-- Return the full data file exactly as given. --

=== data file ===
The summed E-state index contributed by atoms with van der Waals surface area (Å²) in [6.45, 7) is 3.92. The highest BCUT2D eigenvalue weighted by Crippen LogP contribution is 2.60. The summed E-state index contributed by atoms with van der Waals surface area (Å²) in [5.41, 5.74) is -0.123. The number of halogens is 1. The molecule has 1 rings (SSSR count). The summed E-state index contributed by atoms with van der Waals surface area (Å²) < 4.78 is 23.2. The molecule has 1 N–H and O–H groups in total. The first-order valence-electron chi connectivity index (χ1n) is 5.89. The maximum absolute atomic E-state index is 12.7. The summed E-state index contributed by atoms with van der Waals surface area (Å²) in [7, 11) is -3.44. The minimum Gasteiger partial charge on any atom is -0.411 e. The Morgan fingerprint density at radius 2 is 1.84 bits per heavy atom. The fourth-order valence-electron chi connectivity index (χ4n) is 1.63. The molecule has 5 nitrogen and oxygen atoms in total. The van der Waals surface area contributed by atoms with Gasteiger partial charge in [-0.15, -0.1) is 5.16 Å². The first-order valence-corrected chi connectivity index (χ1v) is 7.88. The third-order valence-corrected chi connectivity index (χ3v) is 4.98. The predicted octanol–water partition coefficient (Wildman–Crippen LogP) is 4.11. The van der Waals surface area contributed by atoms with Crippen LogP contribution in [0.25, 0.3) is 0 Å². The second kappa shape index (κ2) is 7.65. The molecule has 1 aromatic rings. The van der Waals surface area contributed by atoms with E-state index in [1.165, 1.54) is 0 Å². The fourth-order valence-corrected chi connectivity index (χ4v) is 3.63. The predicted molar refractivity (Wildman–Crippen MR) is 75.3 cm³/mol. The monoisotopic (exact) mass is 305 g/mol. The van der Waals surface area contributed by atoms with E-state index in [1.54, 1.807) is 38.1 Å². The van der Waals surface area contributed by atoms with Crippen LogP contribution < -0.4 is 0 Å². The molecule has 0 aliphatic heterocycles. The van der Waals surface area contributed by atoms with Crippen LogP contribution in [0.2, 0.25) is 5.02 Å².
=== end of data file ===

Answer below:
The summed E-state index contributed by atoms with van der Waals surface area (Å²) in [6.45, 7) is 3.92. The highest BCUT2D eigenvalue weighted by Crippen LogP contribution is 2.60. The summed E-state index contributed by atoms with van der Waals surface area (Å²) in [5.41, 5.74) is -0.123. The number of halogens is 1. The molecule has 1 rings (SSSR count). The summed E-state index contributed by atoms with van der Waals surface area (Å²) < 4.78 is 23.2. The molecule has 1 N–H and O–H groups in total. The first-order valence-electron chi connectivity index (χ1n) is 5.89. The maximum absolute atomic E-state index is 12.7. The summed E-state index contributed by atoms with van der Waals surface area (Å²) in [7, 11) is -3.44. The minimum Gasteiger partial charge on any atom is -0.411 e. The Morgan fingerprint density at radius 2 is 1.84 bits per heavy atom. The fourth-order valence-electron chi connectivity index (χ4n) is 1.63. The molecule has 5 nitrogen and oxygen atoms in total. The van der Waals surface area contributed by atoms with Gasteiger partial charge in [-0.15, -0.1) is 5.16 Å². The first-order valence-corrected chi connectivity index (χ1v) is 7.88. The third-order valence-corrected chi connectivity index (χ3v) is 4.98. The predicted octanol–water partition coefficient (Wildman–Crippen LogP) is 4.11. The van der Waals surface area contributed by atoms with Crippen LogP contribution in [0.25, 0.3) is 0 Å². The second kappa shape index (κ2) is 7.65. The molecule has 1 aromatic rings. The van der Waals surface area contributed by atoms with E-state index in [1.165, 1.54) is 0 Å². The fourth-order valence-corrected chi connectivity index (χ4v) is 3.63. The predicted molar refractivity (Wildman–Crippen MR) is 75.3 cm³/mol. The monoisotopic (exact) mass is 305 g/mol. The van der Waals surface area contributed by atoms with E-state index in [1.54, 1.807) is 38.1 Å². The van der Waals surface area contributed by atoms with Crippen LogP contribution < -0.4 is 0 Å². The molecule has 0 aliphatic heterocycles. The van der Waals surface area contributed by atoms with Crippen LogP contribution in [0.2, 0.25) is 5.02 Å².